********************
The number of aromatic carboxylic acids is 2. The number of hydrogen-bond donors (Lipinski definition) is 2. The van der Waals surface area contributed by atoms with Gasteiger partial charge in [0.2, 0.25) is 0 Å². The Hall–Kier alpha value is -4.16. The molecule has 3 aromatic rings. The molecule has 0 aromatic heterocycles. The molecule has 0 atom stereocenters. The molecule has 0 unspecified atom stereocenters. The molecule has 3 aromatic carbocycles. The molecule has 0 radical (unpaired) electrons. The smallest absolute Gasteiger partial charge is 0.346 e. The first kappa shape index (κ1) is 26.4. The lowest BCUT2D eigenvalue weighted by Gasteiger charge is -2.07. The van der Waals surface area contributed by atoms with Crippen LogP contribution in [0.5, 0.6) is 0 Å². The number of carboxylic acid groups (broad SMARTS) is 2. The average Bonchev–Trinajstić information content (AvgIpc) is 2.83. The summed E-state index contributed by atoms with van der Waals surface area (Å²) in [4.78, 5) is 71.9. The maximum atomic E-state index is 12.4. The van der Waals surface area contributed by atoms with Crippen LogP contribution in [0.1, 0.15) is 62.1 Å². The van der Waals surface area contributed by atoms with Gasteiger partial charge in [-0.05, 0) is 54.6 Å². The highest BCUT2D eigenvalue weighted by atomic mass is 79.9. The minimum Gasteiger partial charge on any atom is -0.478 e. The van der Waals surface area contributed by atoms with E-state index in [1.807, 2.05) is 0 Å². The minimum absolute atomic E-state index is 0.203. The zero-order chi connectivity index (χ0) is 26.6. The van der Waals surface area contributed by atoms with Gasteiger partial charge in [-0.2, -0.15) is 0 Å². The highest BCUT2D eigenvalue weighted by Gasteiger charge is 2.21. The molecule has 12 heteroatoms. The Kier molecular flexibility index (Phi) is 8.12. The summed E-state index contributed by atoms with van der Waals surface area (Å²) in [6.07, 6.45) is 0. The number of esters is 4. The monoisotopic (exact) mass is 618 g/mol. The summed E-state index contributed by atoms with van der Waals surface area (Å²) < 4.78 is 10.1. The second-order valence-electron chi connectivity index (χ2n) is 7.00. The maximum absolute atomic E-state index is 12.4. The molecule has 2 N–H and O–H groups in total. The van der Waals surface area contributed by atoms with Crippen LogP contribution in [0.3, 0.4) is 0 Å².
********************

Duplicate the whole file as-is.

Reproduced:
The number of aromatic carboxylic acids is 2. The number of hydrogen-bond donors (Lipinski definition) is 2. The van der Waals surface area contributed by atoms with Gasteiger partial charge in [0.2, 0.25) is 0 Å². The Hall–Kier alpha value is -4.16. The molecule has 3 aromatic rings. The molecule has 0 aromatic heterocycles. The molecule has 0 atom stereocenters. The molecule has 0 unspecified atom stereocenters. The molecule has 3 aromatic carbocycles. The molecule has 0 radical (unpaired) electrons. The smallest absolute Gasteiger partial charge is 0.346 e. The first kappa shape index (κ1) is 26.4. The lowest BCUT2D eigenvalue weighted by Gasteiger charge is -2.07. The van der Waals surface area contributed by atoms with Crippen LogP contribution in [0.5, 0.6) is 0 Å². The number of carboxylic acid groups (broad SMARTS) is 2. The average Bonchev–Trinajstić information content (AvgIpc) is 2.83. The summed E-state index contributed by atoms with van der Waals surface area (Å²) in [4.78, 5) is 71.9. The maximum atomic E-state index is 12.4. The van der Waals surface area contributed by atoms with Crippen LogP contribution in [0.1, 0.15) is 62.1 Å². The van der Waals surface area contributed by atoms with Gasteiger partial charge in [-0.05, 0) is 54.6 Å². The highest BCUT2D eigenvalue weighted by atomic mass is 79.9. The minimum Gasteiger partial charge on any atom is -0.478 e. The van der Waals surface area contributed by atoms with E-state index in [1.807, 2.05) is 0 Å². The minimum absolute atomic E-state index is 0.203. The zero-order chi connectivity index (χ0) is 26.6. The van der Waals surface area contributed by atoms with Gasteiger partial charge in [-0.2, -0.15) is 0 Å². The highest BCUT2D eigenvalue weighted by Gasteiger charge is 2.21. The molecule has 12 heteroatoms. The Kier molecular flexibility index (Phi) is 8.12. The summed E-state index contributed by atoms with van der Waals surface area (Å²) in [6.07, 6.45) is 0. The number of esters is 4. The monoisotopic (exact) mass is 618 g/mol. The summed E-state index contributed by atoms with van der Waals surface area (Å²) < 4.78 is 10.1. The second-order valence-electron chi connectivity index (χ2n) is 7.00. The maximum absolute atomic E-state index is 12.4. The molecule has 2 N–H and O–H groups in total. The van der Waals surface area contributed by atoms with Crippen LogP contribution in [0.3, 0.4) is 0 Å².